Deadheading is the act of removing spent flowers, leaves, and shoots from a flowering plant to encourage it to produce more blooms throughout the season. If you do not deadhead the plant will expend energy to turn the flowers into seeds. These seeds are called Rosehips. Many roses produce beautiful rosehips, and they can be used in fall or winter in floral arrangements.

Deadheading also helps keep the rose bush neat, tidy, and well-groomed. At this time, you can address shape issues with your plants and prune out any branches that prevent sunlight from getting to the center of the plant. An additional benefit is it provides good airflow to the plant.

How Does Your Rose Bush Bloom?

Cluster Stem Blooms – This rose features many flowers that are clustered together on one stem. The types of roses that fall under this category are floribunda, Grandiflora, and shrub roses.

Single Stem Blooms – This rose features one beautiful flower on a stem. This is typically a Hybrid Tea Rose.

How To Deadhead

With a bush that has clusters of blooms, you will find the flowers do not bloom at the same time. When the individual flower fades cut that flower off at the end of the bloom. When the cluster is finally done this will be the time to cut the stem.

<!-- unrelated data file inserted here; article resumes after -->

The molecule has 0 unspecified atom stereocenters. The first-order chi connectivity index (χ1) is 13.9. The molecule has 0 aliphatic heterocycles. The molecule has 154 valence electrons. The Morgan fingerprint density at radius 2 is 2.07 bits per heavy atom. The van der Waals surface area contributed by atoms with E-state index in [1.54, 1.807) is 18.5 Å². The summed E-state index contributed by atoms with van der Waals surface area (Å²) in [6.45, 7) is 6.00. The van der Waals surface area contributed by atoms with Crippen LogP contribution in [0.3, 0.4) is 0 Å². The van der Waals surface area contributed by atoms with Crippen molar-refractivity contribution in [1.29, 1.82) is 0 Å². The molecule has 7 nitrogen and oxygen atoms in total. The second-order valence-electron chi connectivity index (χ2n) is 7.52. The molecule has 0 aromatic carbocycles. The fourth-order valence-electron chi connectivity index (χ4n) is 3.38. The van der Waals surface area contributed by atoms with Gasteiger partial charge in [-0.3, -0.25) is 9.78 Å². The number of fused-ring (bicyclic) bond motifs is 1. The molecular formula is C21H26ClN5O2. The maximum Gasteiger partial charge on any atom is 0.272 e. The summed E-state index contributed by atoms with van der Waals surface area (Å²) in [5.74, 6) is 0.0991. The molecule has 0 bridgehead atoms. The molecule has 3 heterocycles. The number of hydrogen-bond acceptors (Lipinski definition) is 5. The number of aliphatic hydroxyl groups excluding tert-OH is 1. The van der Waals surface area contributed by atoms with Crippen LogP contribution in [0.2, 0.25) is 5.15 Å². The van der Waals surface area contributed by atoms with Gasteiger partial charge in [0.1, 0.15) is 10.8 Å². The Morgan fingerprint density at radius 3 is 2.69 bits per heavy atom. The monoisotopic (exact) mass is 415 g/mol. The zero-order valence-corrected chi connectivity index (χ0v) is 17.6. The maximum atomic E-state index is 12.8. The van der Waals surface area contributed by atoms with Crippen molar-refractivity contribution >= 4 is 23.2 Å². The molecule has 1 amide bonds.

Cut the stem above a set of five leaves. If you cut it too high up and there are only three leaves or one leaf, new growth will occur but there will be no flowers. Cut about one-quarter inch above the five leaves.

Make sure the set of five leaves is on the outside of the plant. You select the outside of the plant because this is how you want the plant to grow. You want it to grow outward, not towards the center of the plant. It is better to keep the center of the plant to stay more open.

It is not necessary to cut above the first set of five leaves. You can cut further down to keep the bush shape compact and tidy.

When deadheading a single stem bloom, it is easier as you are only dealing with one flower.  Some bushes have different leaf sets and might have more than five. Just make sure it is at least five.

Cut Direction

There are two cutting directions for deadheading your roses. Either cutting technique is good to use. It is just personal preference.

Slanted – The benefit to this method is the water drainage will not site on top of the plant.

Straight – Less surface area of the plant will be exposed for bacteria to get into the plant.

It is important to know what kind of rose bush you have as some do not have to be deadheaded. Climbing roses, shrub roses only bloom once in a season, so they do not need to be deadheaded. Landscape roses and many newer varieties are bred so you do not need to deadhead them. They will just keep on blooming all season long and keep looking nice.

Let us know if you have any tips for deadheading your roses.

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